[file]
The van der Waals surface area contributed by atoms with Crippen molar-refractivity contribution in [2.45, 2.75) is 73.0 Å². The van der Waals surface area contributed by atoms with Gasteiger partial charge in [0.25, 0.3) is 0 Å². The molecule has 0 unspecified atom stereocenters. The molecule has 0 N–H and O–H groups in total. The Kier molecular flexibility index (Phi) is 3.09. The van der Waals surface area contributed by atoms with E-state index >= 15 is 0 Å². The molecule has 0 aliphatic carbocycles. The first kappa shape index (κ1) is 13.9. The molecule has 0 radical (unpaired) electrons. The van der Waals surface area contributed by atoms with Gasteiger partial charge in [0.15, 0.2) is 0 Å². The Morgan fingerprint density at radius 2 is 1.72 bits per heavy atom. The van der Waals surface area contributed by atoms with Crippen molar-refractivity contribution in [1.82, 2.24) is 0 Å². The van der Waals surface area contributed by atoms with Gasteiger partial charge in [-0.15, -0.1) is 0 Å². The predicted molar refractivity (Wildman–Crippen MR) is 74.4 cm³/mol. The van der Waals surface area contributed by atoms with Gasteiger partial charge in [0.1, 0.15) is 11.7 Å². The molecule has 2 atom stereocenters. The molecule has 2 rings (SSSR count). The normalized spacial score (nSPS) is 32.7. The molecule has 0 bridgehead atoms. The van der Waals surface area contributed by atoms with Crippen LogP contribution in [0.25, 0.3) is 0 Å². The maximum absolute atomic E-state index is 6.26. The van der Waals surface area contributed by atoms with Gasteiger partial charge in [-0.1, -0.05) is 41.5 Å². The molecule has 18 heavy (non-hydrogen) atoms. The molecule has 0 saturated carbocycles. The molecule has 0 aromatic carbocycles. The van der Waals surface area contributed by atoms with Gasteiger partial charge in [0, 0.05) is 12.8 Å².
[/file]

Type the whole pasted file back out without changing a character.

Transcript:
The van der Waals surface area contributed by atoms with Crippen molar-refractivity contribution in [2.45, 2.75) is 73.0 Å². The van der Waals surface area contributed by atoms with Gasteiger partial charge in [0.25, 0.3) is 0 Å². The molecule has 0 unspecified atom stereocenters. The molecule has 0 N–H and O–H groups in total. The Kier molecular flexibility index (Phi) is 3.09. The van der Waals surface area contributed by atoms with E-state index >= 15 is 0 Å². The molecule has 0 aliphatic carbocycles. The first kappa shape index (κ1) is 13.9. The molecule has 0 radical (unpaired) electrons. The van der Waals surface area contributed by atoms with Gasteiger partial charge in [0.15, 0.2) is 0 Å². The Morgan fingerprint density at radius 2 is 1.72 bits per heavy atom. The van der Waals surface area contributed by atoms with Crippen molar-refractivity contribution in [1.82, 2.24) is 0 Å². The van der Waals surface area contributed by atoms with Gasteiger partial charge in [-0.15, -0.1) is 0 Å². The predicted molar refractivity (Wildman–Crippen MR) is 74.4 cm³/mol. The van der Waals surface area contributed by atoms with Gasteiger partial charge in [0.1, 0.15) is 11.7 Å². The molecule has 2 atom stereocenters. The molecule has 2 rings (SSSR count). The normalized spacial score (nSPS) is 32.7. The molecule has 0 bridgehead atoms. The van der Waals surface area contributed by atoms with Crippen LogP contribution in [0.25, 0.3) is 0 Å². The maximum absolute atomic E-state index is 6.26. The van der Waals surface area contributed by atoms with Gasteiger partial charge in [-0.1, -0.05) is 41.5 Å². The molecule has 18 heavy (non-hydrogen) atoms. The molecule has 0 saturated carbocycles. The molecule has 0 aromatic carbocycles. The van der Waals surface area contributed by atoms with Gasteiger partial charge in [0, 0.05) is 12.8 Å².